The conceit one presently finds among the neo-cons is not restricted to the Bush Administration only. Recently, a member of the American Enterprise Institute was in Malaysia holding forth on what moderate and progressive Islam should be. Clearly, dialogue is not possible with the Americans because their arrogance only allows for a monologue. Anything else they regard as "unhelpful", if not totally unacceptable. Why should Pakistan be concerned about this rising tide of American political and military arrogance? Because we are already seeing it being used against us periodically. As some of us had been predicting, the A.Q. Khan issue was not going to go away because of his confession on television and our extensive -– some would say excessive -– cooperation with the IAEA. Despite all this, we continue to have the Western media and American Congressmen raise the A.Q. Khan issue -– and this time coincidentally just when the Indo-US nuclear deal is facing problems in the US Congress. Are the US Congressmen truly unaware of India's proliferation record, including in connection with Iran, or of the European links to the A.Q. Khan network, or is Pakistan-bashing at one level or another a favorite pastime of these people? If they are not holding forth against us on Afghanistan (recall the recent remarks of the US State Department's coordinator for counter-terrorism that Pakistan is not doing enough to help root out Taliban and al-Qaeda leaders), then the proliferation issue ad nauseum raises its head.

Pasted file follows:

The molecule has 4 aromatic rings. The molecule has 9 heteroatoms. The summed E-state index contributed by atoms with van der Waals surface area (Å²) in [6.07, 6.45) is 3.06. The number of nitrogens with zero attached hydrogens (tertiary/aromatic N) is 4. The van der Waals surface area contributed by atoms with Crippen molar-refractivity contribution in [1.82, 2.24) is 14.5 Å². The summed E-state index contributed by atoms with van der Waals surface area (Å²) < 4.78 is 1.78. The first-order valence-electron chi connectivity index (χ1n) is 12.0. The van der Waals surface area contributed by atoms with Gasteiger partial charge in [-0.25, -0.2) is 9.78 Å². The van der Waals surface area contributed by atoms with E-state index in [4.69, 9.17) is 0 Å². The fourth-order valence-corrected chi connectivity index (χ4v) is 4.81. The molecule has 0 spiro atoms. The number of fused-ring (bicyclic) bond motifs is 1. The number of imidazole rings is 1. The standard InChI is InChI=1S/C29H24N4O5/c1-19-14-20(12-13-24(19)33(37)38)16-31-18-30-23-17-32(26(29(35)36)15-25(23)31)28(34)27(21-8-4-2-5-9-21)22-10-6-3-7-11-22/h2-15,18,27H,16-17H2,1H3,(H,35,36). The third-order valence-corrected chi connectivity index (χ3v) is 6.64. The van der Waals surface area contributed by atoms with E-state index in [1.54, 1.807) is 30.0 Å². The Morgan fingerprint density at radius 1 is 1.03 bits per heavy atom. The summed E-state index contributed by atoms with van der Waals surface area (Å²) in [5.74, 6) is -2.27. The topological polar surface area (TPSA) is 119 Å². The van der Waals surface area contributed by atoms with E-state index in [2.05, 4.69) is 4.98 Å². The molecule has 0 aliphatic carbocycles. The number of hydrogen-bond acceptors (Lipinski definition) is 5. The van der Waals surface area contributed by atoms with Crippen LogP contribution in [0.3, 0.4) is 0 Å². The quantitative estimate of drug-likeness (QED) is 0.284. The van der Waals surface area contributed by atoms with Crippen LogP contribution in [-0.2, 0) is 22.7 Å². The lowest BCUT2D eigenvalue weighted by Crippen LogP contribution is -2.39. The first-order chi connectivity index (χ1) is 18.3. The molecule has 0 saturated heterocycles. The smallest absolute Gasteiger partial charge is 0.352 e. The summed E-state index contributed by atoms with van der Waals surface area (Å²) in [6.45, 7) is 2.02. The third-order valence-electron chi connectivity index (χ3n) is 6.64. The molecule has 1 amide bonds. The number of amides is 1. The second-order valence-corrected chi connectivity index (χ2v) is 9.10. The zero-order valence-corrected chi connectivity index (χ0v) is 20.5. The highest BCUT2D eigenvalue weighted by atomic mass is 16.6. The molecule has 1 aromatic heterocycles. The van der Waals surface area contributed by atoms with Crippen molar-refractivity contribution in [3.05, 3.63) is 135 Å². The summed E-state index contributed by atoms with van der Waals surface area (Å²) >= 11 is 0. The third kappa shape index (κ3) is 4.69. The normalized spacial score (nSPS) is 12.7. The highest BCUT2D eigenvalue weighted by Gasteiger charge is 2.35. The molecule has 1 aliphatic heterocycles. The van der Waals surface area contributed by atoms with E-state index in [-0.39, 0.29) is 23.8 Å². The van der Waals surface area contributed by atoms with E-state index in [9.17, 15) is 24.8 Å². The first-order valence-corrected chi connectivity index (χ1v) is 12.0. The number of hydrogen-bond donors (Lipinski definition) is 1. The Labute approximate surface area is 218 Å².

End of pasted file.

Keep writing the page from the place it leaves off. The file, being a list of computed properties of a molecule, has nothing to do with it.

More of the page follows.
Even more dangerous is the growing instability that the arrogance of the Bush Administration is causing, which sees pre-emption as its legitimate right despite international laws to the contrary. For Pakistan, this threat of destabilization is heightened not only by a lack of stability in Afghanistan but also by the overt efforts to impose regime change in Iran. Not only has the US announced the setting up of a fund to overthrow the regime in Iran, it also seems to be working on bringing together Iranian dissidents in the region. A BBC report of May 29 on the violence in Iraq said that a bus carrying Iraqi laborers had been targeted by terrorists and these poor workers were working in a camp set up in Iraq by the US for Iranian dissidents.
At the end of the day, it is the average long-suffering Muslim citizens who continue to suffer the costs of the war on terror, where they are victims twice over -- from the extremists in their midst who violate their lives and their religion and from the Americans who care not a hoot for their aspirations as they occupy their lands. And then they are also caught in the crossfire of the Americans and those who, for whatever reason, choose to fight their occupation and/or their presence on their soil. As the incident in Kabul showed only too clearly, this is a battle in which the main casualty is the average person in the streets.
(The writer is director general of the Institute of Strategic Studies, Islamabad. Courtesy The News)